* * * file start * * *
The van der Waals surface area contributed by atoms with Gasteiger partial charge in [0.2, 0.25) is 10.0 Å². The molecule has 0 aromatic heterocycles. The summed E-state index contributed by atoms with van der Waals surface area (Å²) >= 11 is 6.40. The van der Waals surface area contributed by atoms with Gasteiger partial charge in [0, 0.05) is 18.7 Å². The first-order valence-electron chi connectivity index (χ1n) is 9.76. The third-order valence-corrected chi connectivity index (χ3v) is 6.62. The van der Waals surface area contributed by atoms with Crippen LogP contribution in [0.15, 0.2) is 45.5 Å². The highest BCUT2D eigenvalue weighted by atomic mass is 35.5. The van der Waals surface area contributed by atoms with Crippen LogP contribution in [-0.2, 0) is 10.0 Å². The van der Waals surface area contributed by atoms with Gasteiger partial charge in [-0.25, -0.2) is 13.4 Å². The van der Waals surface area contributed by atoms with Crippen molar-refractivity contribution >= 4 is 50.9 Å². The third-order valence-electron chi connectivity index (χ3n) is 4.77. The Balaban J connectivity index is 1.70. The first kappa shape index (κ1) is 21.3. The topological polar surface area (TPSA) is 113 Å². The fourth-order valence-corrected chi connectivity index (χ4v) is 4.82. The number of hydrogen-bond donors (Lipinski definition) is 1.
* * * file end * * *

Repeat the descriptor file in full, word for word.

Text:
The van der Waals surface area contributed by atoms with Gasteiger partial charge in [0.2, 0.25) is 10.0 Å². The molecule has 0 aromatic heterocycles. The summed E-state index contributed by atoms with van der Waals surface area (Å²) >= 11 is 6.40. The van der Waals surface area contributed by atoms with Gasteiger partial charge in [0, 0.05) is 18.7 Å². The first-order valence-electron chi connectivity index (χ1n) is 9.76. The third-order valence-corrected chi connectivity index (χ3v) is 6.62. The van der Waals surface area contributed by atoms with Crippen LogP contribution in [0.15, 0.2) is 45.5 Å². The highest BCUT2D eigenvalue weighted by atomic mass is 35.5. The van der Waals surface area contributed by atoms with Crippen LogP contribution in [-0.2, 0) is 10.0 Å². The van der Waals surface area contributed by atoms with Gasteiger partial charge in [-0.25, -0.2) is 13.4 Å². The van der Waals surface area contributed by atoms with Crippen molar-refractivity contribution >= 4 is 50.9 Å². The third-order valence-electron chi connectivity index (χ3n) is 4.77. The Balaban J connectivity index is 1.70. The first kappa shape index (κ1) is 21.3. The topological polar surface area (TPSA) is 113 Å². The fourth-order valence-corrected chi connectivity index (χ4v) is 4.82. The number of hydrogen-bond donors (Lipinski definition) is 1.